[Numpy-discussion] Medians that ignore values

Anne Archibald peridot.faceted@gmail....
Sat Sep 20 00:02:16 CDT 2008


2008/9/19 David Cournapeau <david@ar.media.kyoto-u.ac.jp>:

> I guess my formulation was poor: I never use NaN as missing values
> because I never use missing values, which is why I wanted the opinion of
> people who use NaN in a different manner (because I don't have a good
> idea on how those people would like to see numpy behave). I was
> certainly not arguing they should not be use for the purpose of missing
> value.

I, on the other hand, was making specifically that suggestion: users
should not use nans to indicate missing values. Users should use
masked arrays to indicate missing values.

> The problem with NaN is that you cannot mix the missing value behavior
> and the error behavior. Dealing with them in a consistent manner is
> difficult. Because numpy is a general numerical computation tool, I
> think that NaN should be propagated and never ignored *by default*. If
> you have NaN because of divide by 0, etc... it should not be ignored at
> all. But if you want it to ignore, then numpy should make it possible:
>
>    - max, min: should return NaN if NaN is in the array, or maybe even
> fail ?
>    - argmax, argmin ?
>    - sort: should fail ?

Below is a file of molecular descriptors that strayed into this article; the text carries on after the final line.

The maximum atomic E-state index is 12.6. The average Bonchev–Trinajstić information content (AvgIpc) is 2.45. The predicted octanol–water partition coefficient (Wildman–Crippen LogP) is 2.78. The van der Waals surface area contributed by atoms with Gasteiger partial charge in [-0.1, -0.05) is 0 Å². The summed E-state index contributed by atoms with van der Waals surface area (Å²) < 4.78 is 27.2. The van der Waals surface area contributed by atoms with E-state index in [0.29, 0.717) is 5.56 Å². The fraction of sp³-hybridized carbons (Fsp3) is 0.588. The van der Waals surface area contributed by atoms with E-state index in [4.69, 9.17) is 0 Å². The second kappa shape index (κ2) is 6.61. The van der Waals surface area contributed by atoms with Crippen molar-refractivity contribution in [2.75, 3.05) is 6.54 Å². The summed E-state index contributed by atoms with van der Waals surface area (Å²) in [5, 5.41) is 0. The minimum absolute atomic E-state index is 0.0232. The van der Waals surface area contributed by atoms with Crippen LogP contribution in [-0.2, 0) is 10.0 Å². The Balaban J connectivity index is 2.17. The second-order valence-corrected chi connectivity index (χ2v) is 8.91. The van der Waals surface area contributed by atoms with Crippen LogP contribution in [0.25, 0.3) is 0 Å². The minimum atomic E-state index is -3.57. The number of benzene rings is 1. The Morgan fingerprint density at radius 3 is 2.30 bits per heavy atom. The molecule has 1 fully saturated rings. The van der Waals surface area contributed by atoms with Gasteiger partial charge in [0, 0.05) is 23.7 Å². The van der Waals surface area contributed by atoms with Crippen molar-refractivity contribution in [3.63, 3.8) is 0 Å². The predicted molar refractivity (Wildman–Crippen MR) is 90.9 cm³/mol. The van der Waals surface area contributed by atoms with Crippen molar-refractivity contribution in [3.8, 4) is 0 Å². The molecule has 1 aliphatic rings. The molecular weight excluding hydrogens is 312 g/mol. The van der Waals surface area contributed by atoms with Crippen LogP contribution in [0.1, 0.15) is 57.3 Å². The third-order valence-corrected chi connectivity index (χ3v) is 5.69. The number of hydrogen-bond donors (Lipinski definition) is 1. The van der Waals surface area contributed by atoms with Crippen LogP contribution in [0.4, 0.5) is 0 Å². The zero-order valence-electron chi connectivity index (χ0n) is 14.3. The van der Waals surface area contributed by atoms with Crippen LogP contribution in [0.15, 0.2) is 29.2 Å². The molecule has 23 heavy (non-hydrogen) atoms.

>    - mean, std, variance: should return Nan
>    - median: should fail (to be consistent if sort fails) ? Should
> return NaN ?

This part I pretty much agree with.

> We could then add an argument to failing functions to tell them either
> to ignore NaN/put them at some special location (like R does, for
> example). The ones I am not sure are median and argmax/argmin. For
> median, failing when sort does is consistent; but this can break a lot
> of code. For argmin/argmax, failing is the most logical, but OTOH,
> making argmin/argmax failing and not max/min is not consistent either.
> Breaking the code is maybe not that bad because currently, neither
> max/min nor argmax/argmin nor sort does return a meaningful function.
> Does that sound reasonable to you ?

The problem with this approach is that all those decisions need to be
made and all that code needs to be implemented for masked arrays. In
fact I suspect that it has already been done in that case. So really
what you are suggesting here is that we duplicate all this effort to
implement the same functions for nans as we have for masked arrays.
It's important, too, that the masked array implementation and the nan
implementation behave the same way, or users will become badly
confused. Who gets the task of keeping the two implementations in
sync?

The current situation is that numpy has two ways to indicate bad data
for floating-point arrays: nans and masked arrays. We can't get rid of
either: nans appear on their own, and masked arrays are the only way
to mark bad data in non-floating-point arrays. We can try to make them
behave the same, which will be a lot of work to provide redundant
capabilities. Or we can make them behave drastically differently.
Masked arrays clearly need to be able to handle masked values flexibly
and explicitly. So I think nans should be handled simply and
conservatively: propagate them if possible, raise if not.

If users are concerned about performance, it's worth noting that on
some machines nans force a fallback to software floating-point
handling, with a corresponding very large performance hit. This
includes some but not all x86 (and I think x86-64) CPUs. How this
compares to the performance of masked arrays is not clear.

Anne


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